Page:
Javier Solana, the EU foreign policy chief, said: "It has been a very good meeting, contrary to public expectation."
Vladimir Putin, Russia's president, said Moscow would wait for the EU to solve the problem of the Polish veto and then begin partnership talks, though he also chided the bloc for failing to speak with a single voice on the issue.
Moscow banned imports of meat from Poland over concerns the country was being used to smuggle unsafe meat from elsewhere.
Poland's veto on the launch of partnership talks exasperated some EU governments who are keen to present a united front to Russia, the bloc's biggest energy supplier.
But EU chiefs and Putin made light of the issue at the close of the summit.
Putin said he had no problem with Polish meat: "Polish producers are good at their craft."
Jose Manuel Barroso, the European commission president, said: "Maybe since everyone agrees Polish meat is so good, at the next summit we can have a good Polish steak during lunch."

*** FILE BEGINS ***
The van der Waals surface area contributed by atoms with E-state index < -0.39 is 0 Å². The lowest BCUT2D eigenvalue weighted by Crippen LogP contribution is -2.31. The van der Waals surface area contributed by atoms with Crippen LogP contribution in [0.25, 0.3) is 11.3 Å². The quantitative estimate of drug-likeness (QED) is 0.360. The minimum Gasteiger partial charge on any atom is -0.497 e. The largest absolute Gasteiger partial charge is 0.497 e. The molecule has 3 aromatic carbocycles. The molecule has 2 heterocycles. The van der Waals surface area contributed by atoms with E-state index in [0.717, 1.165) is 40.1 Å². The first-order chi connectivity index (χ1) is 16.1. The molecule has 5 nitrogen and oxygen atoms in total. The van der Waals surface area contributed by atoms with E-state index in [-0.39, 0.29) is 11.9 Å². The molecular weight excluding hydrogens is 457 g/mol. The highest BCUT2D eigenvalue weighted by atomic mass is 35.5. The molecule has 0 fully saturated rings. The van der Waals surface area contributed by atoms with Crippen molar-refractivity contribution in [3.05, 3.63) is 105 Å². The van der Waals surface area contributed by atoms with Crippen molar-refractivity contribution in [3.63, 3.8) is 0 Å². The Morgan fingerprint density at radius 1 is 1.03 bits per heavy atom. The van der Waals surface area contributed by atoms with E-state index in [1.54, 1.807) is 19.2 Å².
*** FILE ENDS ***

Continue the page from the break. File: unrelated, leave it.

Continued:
Putin made no mention of an earlier threat to escalate the row with Poland by banning all EU meat imports.
No progress was made on a core difference in EU-Russia relations, access to each other's energy markets.
Brussels is pressing Russia to open up its gas sector, which is controlled by state monopoly Gazprom.
Putin made clear that was not an imminent prospect, however much the EU pushes for it.
He said decisions about the future of Gazprom are "exclusively the competence of the Russian Federation and no one can take that decision for us."